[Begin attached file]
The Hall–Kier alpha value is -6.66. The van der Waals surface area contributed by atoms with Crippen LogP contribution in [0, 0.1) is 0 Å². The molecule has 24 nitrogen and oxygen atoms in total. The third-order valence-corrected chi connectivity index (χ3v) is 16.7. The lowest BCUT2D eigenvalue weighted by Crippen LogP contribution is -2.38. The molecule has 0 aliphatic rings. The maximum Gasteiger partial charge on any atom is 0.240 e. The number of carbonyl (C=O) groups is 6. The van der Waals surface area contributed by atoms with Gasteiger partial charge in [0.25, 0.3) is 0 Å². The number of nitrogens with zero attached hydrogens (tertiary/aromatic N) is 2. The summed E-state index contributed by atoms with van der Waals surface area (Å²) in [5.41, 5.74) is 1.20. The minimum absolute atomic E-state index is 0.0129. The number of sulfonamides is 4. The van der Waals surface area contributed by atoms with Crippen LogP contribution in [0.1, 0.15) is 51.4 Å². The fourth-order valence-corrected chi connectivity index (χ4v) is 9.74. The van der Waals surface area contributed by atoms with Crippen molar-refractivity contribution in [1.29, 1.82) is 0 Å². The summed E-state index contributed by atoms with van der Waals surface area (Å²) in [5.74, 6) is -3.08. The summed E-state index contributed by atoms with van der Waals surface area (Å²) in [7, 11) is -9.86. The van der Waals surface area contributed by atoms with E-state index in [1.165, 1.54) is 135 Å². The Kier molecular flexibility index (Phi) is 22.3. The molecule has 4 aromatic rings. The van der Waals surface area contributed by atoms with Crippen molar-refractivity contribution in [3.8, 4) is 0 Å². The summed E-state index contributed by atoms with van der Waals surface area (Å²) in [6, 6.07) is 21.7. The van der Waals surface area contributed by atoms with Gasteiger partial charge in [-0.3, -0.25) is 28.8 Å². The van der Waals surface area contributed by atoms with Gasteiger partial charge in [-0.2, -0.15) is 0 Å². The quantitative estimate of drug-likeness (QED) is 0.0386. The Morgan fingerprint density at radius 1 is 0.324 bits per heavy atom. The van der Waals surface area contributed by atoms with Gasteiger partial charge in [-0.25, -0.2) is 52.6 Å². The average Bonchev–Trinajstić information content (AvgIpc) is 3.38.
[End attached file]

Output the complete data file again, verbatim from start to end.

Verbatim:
The Hall–Kier alpha value is -6.66. The van der Waals surface area contributed by atoms with Crippen LogP contribution in [0, 0.1) is 0 Å². The molecule has 24 nitrogen and oxygen atoms in total. The third-order valence-corrected chi connectivity index (χ3v) is 16.7. The lowest BCUT2D eigenvalue weighted by Crippen LogP contribution is -2.38. The molecule has 0 aliphatic rings. The maximum Gasteiger partial charge on any atom is 0.240 e. The number of carbonyl (C=O) groups is 6. The van der Waals surface area contributed by atoms with Gasteiger partial charge in [0.25, 0.3) is 0 Å². The number of nitrogens with zero attached hydrogens (tertiary/aromatic N) is 2. The summed E-state index contributed by atoms with van der Waals surface area (Å²) in [5.41, 5.74) is 1.20. The minimum absolute atomic E-state index is 0.0129. The number of sulfonamides is 4. The van der Waals surface area contributed by atoms with Crippen LogP contribution in [0.1, 0.15) is 51.4 Å². The fourth-order valence-corrected chi connectivity index (χ4v) is 9.74. The van der Waals surface area contributed by atoms with Crippen molar-refractivity contribution in [1.29, 1.82) is 0 Å². The summed E-state index contributed by atoms with van der Waals surface area (Å²) in [5.74, 6) is -3.08. The summed E-state index contributed by atoms with van der Waals surface area (Å²) in [7, 11) is -9.86. The van der Waals surface area contributed by atoms with E-state index in [1.165, 1.54) is 135 Å². The Kier molecular flexibility index (Phi) is 22.3. The molecule has 4 aromatic rings. The van der Waals surface area contributed by atoms with Crippen molar-refractivity contribution in [3.8, 4) is 0 Å². The summed E-state index contributed by atoms with van der Waals surface area (Å²) in [6, 6.07) is 21.7. The van der Waals surface area contributed by atoms with Gasteiger partial charge in [-0.3, -0.25) is 28.8 Å². The van der Waals surface area contributed by atoms with Gasteiger partial charge in [-0.2, -0.15) is 0 Å². The quantitative estimate of drug-likeness (QED) is 0.0386. The Morgan fingerprint density at radius 1 is 0.324 bits per heavy atom. The van der Waals surface area contributed by atoms with Gasteiger partial charge in [-0.25, -0.2) is 52.6 Å². The average Bonchev–Trinajstić information content (AvgIpc) is 3.38.